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Increased speed limits, the right to fly the American flag and the ability to walk into a bar with a concealed handgun are among 561 new laws that go into effect on Thursday.
It's also the same day a new pared-down two-year $31.4 billion general fund operating state budget takes effect, resulting in millions of dollars in cuts to state services and to cities, counties and towns statewide. The general fund budget is about $3 billion less than what it was for the 2007-2008 biennium.
Few new laws got as much scrutiny or partisan wrangling as the guns-in-bars statute. It allows holders of concealed weapons permits to take their firearms into places where alcohol is served, provided the gun's bearer doesn't imbibe.
Detractors warned the legislation would turn the neighborhood watering hole into the scene of bloody gunplay. Supporters countered the law only gives law-abiding gun owners the same advantage that armed thugs who defy the law already have.
Similar bills had made it through the legislature before, only to have then-Gov. Timothy M. Kaine, a Democrat, veto them. But with freshly inaugurated Republican Gov. Bob McDonnell in office, the measure passed again last winter.
So did an unusually high number of measures that make guns easier to buy and carry.
Other new laws eliminate the penalty for transporting a firearm secured in a vehicle's locked compartment, allow for the renewal of concealed firearms permits by mail, and require court clerks to immediately notify those denied a concealed handgun permit of the right to appeal.
One bill with backing from the gun-rights lobby that failed would have repealed Virginia's one handgun-per-month purchase limit.
A gun restriction law also takes effect. It disqualifies anyone with a drunken driving conviction in another state from obtaining a Virginia concealed handgun permit.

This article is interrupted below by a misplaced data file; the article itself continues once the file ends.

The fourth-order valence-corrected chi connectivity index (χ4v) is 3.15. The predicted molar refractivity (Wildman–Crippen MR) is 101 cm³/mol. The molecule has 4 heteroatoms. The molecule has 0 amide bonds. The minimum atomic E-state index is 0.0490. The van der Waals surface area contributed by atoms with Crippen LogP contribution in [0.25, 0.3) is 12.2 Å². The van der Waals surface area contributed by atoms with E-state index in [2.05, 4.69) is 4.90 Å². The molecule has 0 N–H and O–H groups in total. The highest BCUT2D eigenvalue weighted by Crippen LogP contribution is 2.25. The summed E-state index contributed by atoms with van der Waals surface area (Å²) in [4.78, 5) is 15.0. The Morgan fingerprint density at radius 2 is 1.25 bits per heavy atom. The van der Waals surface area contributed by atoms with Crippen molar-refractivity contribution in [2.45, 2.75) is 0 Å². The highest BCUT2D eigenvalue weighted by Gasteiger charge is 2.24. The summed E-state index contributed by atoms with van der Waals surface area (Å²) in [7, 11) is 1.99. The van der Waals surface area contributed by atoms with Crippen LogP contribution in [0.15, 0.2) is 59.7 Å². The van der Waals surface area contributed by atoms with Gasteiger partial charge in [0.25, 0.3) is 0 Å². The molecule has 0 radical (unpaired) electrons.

A 27-mile stretch of Interstate 295 will be the first section of interstate where motorists will be able to go 70 mph. The stretch runs east of Richmond to I-295's southern intersection with I-95 near Petersburg.
Others sections may follow, said Virginia Department of Transportation spokesman Jeff Caldwell.
There are 741 miles of interstate eligible for study for higher speeds depending on analyses of road characteristics, prevailing traffic speeds and crash data, he said.
And watch out on those new 70 mph stretches. State troopers and other police agencies won't be as forgiving of people exceeding the higher posted speed.
The law also reduces to just 11 mph the margin between the legal speed limit and a reckless driving citation with a mandatory court appearance, prohibitive fines and possible jail time. State law defines any driver going 81 mph or more as reckless.
Schools in Virginia may start earlier under a law that gives the state Board of Education the authority to waive the requirement that the school year can't start until after Labor Day. The bill passed despite concerns from major tourism areas that rely on school-age workers to see them through vacation season.
Other measures going into effect Thursday include:
--People who work for public transit services could be subjected to fingerprinting or criminal background checks under one new law.
--Lifetime hunting and fishing licenses will be available for the first time for infants in Virginia.
--Condominium and neighborhood property owners' associations will not be able to restrict the display of the American flag by their residents.
--The death penalty expands to include individuals convicted of murder in the deaths of auxiliary police officers, deputy sheriffs and fire marshals.
--The Governor's Opportunity Fund was bolstered, and there are new incentives McDonnell can offer Hollywood companies to film in Virginia.
--Localities get the authority to prohibit the distribution of handbills and fliers in street and highway medians or on public roadways.
--And, just in time for July 4th fireworks, another law requires that pyrotechnicians and professional fireworks operators be certified.